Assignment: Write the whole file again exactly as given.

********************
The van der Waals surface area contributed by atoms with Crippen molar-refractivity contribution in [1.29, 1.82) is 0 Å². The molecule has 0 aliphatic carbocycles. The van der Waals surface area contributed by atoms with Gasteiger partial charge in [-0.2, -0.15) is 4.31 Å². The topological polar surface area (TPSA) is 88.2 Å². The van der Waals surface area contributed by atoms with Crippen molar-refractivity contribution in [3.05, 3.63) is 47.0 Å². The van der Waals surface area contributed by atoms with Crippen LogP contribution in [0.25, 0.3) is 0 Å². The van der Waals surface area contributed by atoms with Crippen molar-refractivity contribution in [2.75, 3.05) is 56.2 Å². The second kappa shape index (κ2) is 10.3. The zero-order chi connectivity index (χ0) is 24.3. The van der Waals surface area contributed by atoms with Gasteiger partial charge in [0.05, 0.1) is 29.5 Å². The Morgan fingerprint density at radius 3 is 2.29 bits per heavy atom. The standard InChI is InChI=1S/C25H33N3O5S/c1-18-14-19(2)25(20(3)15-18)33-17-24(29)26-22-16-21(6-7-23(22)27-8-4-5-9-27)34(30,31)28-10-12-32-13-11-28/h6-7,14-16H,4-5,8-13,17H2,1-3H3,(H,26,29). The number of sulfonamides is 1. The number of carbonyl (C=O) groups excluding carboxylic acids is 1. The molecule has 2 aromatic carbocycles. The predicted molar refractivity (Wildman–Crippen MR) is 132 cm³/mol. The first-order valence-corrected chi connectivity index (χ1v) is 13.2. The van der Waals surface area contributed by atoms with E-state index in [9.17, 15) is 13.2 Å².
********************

The van der Waals surface area contributed by atoms with Crippen molar-refractivity contribution in [1.29, 1.82) is 0 Å². The molecule has 0 aliphatic carbocycles. The van der Waals surface area contributed by atoms with Gasteiger partial charge in [-0.2, -0.15) is 4.31 Å². The topological polar surface area (TPSA) is 88.2 Å². The van der Waals surface area contributed by atoms with Crippen molar-refractivity contribution in [3.05, 3.63) is 47.0 Å². The van der Waals surface area contributed by atoms with Crippen LogP contribution in [0.25, 0.3) is 0 Å². The van der Waals surface area contributed by atoms with Crippen molar-refractivity contribution in [2.75, 3.05) is 56.2 Å². The second kappa shape index (κ2) is 10.3. The zero-order chi connectivity index (χ0) is 24.3. The van der Waals surface area contributed by atoms with Gasteiger partial charge in [0.05, 0.1) is 29.5 Å². The Morgan fingerprint density at radius 3 is 2.29 bits per heavy atom. The standard InChI is InChI=1S/C25H33N3O5S/c1-18-14-19(2)25(20(3)15-18)33-17-24(29)26-22-16-21(6-7-23(22)27-8-4-5-9-27)34(30,31)28-10-12-32-13-11-28/h6-7,14-16H,4-5,8-13,17H2,1-3H3,(H,26,29). The number of sulfonamides is 1. The number of carbonyl (C=O) groups excluding carboxylic acids is 1. The molecule has 2 aromatic carbocycles. The predicted molar refractivity (Wildman–Crippen MR) is 132 cm³/mol. The first-order valence-corrected chi connectivity index (χ1v) is 13.2. The van der Waals surface area contributed by atoms with E-state index in [9.17, 15) is 13.2 Å².